If you’re interested in this project, I invite you to fill out the form at this link.

I don’t have a clear plan as to how we will make this happen – I want to talk with those of you who want to get involved and together we can plot a way forward.

The next step will probably be to arrange one or more face-to-face meetings, the locations of which will depend on where interested people are located, as well as online discussions.

I’m not a professional in this field, though I have been involved in deliberations as a participant and as a volunteer, and I’ve also privately researched the subject. In my working life I’ve had a range of community sector jobs, and subsequently been an academic in the areas of politics, sociology, community development and sustainability. I believe strongly that by making deliberative democracy more of an everyday part of our political system we can help citizens to become a more informed and effective force for the sort of political change we seek.

So I’m excited about this project and its possibilities. I look forward to hearing from you if you also want to be part of it.”

From Robert Salter

4 Responses

  1. Louise Harrison
    | Reply

    Hi Robert
    I am also completely sold on the potential of DD to address the world’s problems of which there are many! I did some study on participatory sustainability with Janette Hartz-Karp in Perth which was great but haven’t found a way to continue to be involved in the NT. I did initiate training in World Cafe for local facilitators & would like to see monthly events to build local knowledge & involvement which could happen at local library for anyone to join. Voices4Indi have had great results with the Kitchen Table Conversations. I thought NewDemocracy would play a bigger role in promoting it & establishing a network of interest but haven’t seen anything. I am getting involved in NENA – New Economy Network & they have sub-group on democracy which could help rather than starting from scratch. I am involved in quite a few things locally & shouldn’t be taking on any more but would be interested to hear re your progress.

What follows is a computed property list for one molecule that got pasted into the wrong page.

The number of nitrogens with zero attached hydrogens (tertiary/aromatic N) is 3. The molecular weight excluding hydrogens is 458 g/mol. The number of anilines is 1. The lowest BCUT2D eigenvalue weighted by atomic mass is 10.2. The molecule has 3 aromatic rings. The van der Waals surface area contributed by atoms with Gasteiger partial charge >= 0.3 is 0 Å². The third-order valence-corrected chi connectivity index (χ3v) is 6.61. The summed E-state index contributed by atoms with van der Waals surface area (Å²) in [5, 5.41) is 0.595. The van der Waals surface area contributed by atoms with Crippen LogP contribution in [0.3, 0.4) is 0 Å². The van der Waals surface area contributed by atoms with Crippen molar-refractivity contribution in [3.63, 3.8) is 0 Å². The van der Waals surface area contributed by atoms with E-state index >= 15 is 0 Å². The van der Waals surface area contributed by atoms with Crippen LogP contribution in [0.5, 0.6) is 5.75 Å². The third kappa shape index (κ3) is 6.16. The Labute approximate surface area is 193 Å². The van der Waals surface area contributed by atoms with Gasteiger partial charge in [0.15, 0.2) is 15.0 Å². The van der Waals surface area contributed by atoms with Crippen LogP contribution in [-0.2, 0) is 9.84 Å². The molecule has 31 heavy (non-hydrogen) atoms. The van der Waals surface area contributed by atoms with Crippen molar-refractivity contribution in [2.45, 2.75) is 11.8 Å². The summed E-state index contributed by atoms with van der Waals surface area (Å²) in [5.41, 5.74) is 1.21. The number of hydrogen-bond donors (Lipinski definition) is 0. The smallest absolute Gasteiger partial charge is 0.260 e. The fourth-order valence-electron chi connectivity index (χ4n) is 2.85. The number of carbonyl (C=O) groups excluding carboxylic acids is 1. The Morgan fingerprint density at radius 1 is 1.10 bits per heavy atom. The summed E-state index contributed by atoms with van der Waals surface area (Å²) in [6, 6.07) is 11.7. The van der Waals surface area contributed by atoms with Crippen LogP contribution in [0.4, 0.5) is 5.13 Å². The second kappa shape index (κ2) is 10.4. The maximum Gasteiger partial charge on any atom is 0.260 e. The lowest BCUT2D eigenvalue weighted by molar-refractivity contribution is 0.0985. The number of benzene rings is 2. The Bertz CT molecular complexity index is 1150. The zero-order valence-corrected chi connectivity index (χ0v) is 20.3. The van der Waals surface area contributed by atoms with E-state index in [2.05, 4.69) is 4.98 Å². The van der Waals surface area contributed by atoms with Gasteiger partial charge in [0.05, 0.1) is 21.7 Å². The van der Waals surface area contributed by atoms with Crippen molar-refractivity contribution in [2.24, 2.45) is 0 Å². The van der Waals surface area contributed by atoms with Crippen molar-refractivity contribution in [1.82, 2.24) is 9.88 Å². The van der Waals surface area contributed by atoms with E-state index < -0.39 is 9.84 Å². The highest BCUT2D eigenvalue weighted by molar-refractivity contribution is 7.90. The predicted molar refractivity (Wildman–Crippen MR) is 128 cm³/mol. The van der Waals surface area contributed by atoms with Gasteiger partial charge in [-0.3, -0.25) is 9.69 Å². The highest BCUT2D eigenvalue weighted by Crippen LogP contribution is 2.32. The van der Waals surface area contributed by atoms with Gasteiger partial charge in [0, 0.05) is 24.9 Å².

Apologies for the huge blurb but DD is about the only thing that gives me hope for the future! I hope it goes well, Louise

    • Emily Jenke
      | Reply

      Hi Louise – I wonder if it might be worth getting in touch with CAPAD – the Canberra Alliance for Participatory Democracy. I am happy to intro you to these guys as they are doing some interesting things. And of course, we’d love to stay in touch. Heaps happening in DD at the moment which is great! Cheers Emily

  2. Louise
    | Reply

    I completed this form some months ago but haven’t heard anything since. Just wondering where it ended up?

    • Emily Jenke
      | Reply

      Hi Louise, I am not sure what Robert is doing, or where the project is up to. Perhaps send him an email if you want to follow up. His email address is: [email protected]. Sorry for the delay in replaying – we had a little glitch in our website which as fixed yesterday.